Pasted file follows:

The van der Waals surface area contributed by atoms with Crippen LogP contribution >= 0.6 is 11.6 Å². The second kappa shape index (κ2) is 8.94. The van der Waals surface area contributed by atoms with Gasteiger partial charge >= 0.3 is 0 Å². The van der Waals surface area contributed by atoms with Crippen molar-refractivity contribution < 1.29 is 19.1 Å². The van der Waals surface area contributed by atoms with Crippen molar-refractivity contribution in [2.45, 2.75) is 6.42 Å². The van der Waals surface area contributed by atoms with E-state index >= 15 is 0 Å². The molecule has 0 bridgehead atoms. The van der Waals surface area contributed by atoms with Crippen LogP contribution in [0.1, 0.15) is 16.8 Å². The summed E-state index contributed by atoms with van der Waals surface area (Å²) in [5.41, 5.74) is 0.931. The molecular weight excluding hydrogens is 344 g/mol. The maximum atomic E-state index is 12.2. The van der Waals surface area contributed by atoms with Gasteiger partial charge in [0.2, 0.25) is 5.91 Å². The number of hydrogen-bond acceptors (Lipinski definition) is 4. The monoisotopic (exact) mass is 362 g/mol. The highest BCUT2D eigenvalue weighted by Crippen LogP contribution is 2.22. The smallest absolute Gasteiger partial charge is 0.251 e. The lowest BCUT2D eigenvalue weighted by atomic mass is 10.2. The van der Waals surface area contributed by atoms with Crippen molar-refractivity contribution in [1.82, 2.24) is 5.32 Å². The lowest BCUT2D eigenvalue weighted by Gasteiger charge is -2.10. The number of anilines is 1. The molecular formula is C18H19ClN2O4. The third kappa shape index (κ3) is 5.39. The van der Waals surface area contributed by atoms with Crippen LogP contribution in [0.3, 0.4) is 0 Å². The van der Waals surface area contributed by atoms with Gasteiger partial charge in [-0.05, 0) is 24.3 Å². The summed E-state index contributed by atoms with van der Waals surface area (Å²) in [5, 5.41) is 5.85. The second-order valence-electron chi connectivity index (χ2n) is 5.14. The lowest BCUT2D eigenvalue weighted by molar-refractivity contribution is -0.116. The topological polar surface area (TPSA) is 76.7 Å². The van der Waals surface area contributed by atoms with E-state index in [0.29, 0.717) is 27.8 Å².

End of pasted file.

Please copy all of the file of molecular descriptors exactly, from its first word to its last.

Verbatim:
The van der Waals surface area contributed by atoms with Crippen LogP contribution >= 0.6 is 11.6 Å². The second kappa shape index (κ2) is 8.94. The van der Waals surface area contributed by atoms with Gasteiger partial charge >= 0.3 is 0 Å². The van der Waals surface area contributed by atoms with Crippen molar-refractivity contribution < 1.29 is 19.1 Å². The van der Waals surface area contributed by atoms with Crippen molar-refractivity contribution in [2.45, 2.75) is 6.42 Å². The van der Waals surface area contributed by atoms with E-state index >= 15 is 0 Å². The molecule has 0 bridgehead atoms. The van der Waals surface area contributed by atoms with Crippen LogP contribution in [0.1, 0.15) is 16.8 Å². The summed E-state index contributed by atoms with van der Waals surface area (Å²) in [5.41, 5.74) is 0.931. The molecular weight excluding hydrogens is 344 g/mol. The maximum atomic E-state index is 12.2. The van der Waals surface area contributed by atoms with Gasteiger partial charge in [0.2, 0.25) is 5.91 Å². The number of hydrogen-bond acceptors (Lipinski definition) is 4. The monoisotopic (exact) mass is 362 g/mol. The highest BCUT2D eigenvalue weighted by Crippen LogP contribution is 2.22. The smallest absolute Gasteiger partial charge is 0.251 e. The lowest BCUT2D eigenvalue weighted by atomic mass is 10.2. The van der Waals surface area contributed by atoms with Crippen molar-refractivity contribution in [1.82, 2.24) is 5.32 Å². The lowest BCUT2D eigenvalue weighted by Gasteiger charge is -2.10. The number of anilines is 1. The molecular formula is C18H19ClN2O4. The third kappa shape index (κ3) is 5.39. The van der Waals surface area contributed by atoms with Crippen LogP contribution in [0.3, 0.4) is 0 Å². The van der Waals surface area contributed by atoms with Gasteiger partial charge in [-0.05, 0) is 24.3 Å². The summed E-state index contributed by atoms with van der Waals surface area (Å²) in [5, 5.41) is 5.85. The second-order valence-electron chi connectivity index (χ2n) is 5.14. The lowest BCUT2D eigenvalue weighted by molar-refractivity contribution is -0.116. The topological polar surface area (TPSA) is 76.7 Å². The van der Waals surface area contributed by atoms with E-state index in [0.29, 0.717) is 27.8 Å².